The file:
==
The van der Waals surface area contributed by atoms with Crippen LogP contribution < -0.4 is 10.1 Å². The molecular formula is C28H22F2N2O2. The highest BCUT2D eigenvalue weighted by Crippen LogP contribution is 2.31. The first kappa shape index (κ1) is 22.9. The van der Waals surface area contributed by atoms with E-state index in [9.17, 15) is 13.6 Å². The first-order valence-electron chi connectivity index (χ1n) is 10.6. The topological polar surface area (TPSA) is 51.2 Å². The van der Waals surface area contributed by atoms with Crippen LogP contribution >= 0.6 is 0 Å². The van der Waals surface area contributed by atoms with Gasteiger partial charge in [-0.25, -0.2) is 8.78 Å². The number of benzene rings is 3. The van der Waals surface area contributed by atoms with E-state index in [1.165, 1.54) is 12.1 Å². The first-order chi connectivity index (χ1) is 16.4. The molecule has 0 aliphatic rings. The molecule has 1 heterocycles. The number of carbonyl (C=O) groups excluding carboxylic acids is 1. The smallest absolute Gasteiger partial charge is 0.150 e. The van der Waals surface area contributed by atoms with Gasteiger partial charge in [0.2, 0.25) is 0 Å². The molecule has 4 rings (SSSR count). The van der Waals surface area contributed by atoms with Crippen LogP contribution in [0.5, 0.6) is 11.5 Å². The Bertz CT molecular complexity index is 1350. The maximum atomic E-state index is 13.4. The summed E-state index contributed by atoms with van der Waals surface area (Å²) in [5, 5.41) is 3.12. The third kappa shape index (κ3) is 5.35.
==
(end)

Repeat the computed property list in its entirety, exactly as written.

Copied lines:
The van der Waals surface area contributed by atoms with Crippen LogP contribution < -0.4 is 10.1 Å². The molecular formula is C28H22F2N2O2. The highest BCUT2D eigenvalue weighted by Crippen LogP contribution is 2.31. The first kappa shape index (κ1) is 22.9. The van der Waals surface area contributed by atoms with E-state index in [9.17, 15) is 13.6 Å². The first-order valence-electron chi connectivity index (χ1n) is 10.6. The topological polar surface area (TPSA) is 51.2 Å². The van der Waals surface area contributed by atoms with Crippen LogP contribution >= 0.6 is 0 Å². The van der Waals surface area contributed by atoms with Gasteiger partial charge in [-0.25, -0.2) is 8.78 Å². The number of benzene rings is 3. The van der Waals surface area contributed by atoms with E-state index in [1.165, 1.54) is 12.1 Å². The first-order chi connectivity index (χ1) is 16.4. The molecule has 0 aliphatic rings. The molecule has 1 heterocycles. The number of carbonyl (C=O) groups excluding carboxylic acids is 1. The smallest absolute Gasteiger partial charge is 0.150 e. The van der Waals surface area contributed by atoms with Gasteiger partial charge in [0.2, 0.25) is 0 Å². The molecule has 4 rings (SSSR count). The van der Waals surface area contributed by atoms with Crippen LogP contribution in [0.5, 0.6) is 11.5 Å². The Bertz CT molecular complexity index is 1350. The maximum atomic E-state index is 13.4. The summed E-state index contributed by atoms with van der Waals surface area (Å²) in [5, 5.41) is 3.12. The third kappa shape index (κ3) is 5.35.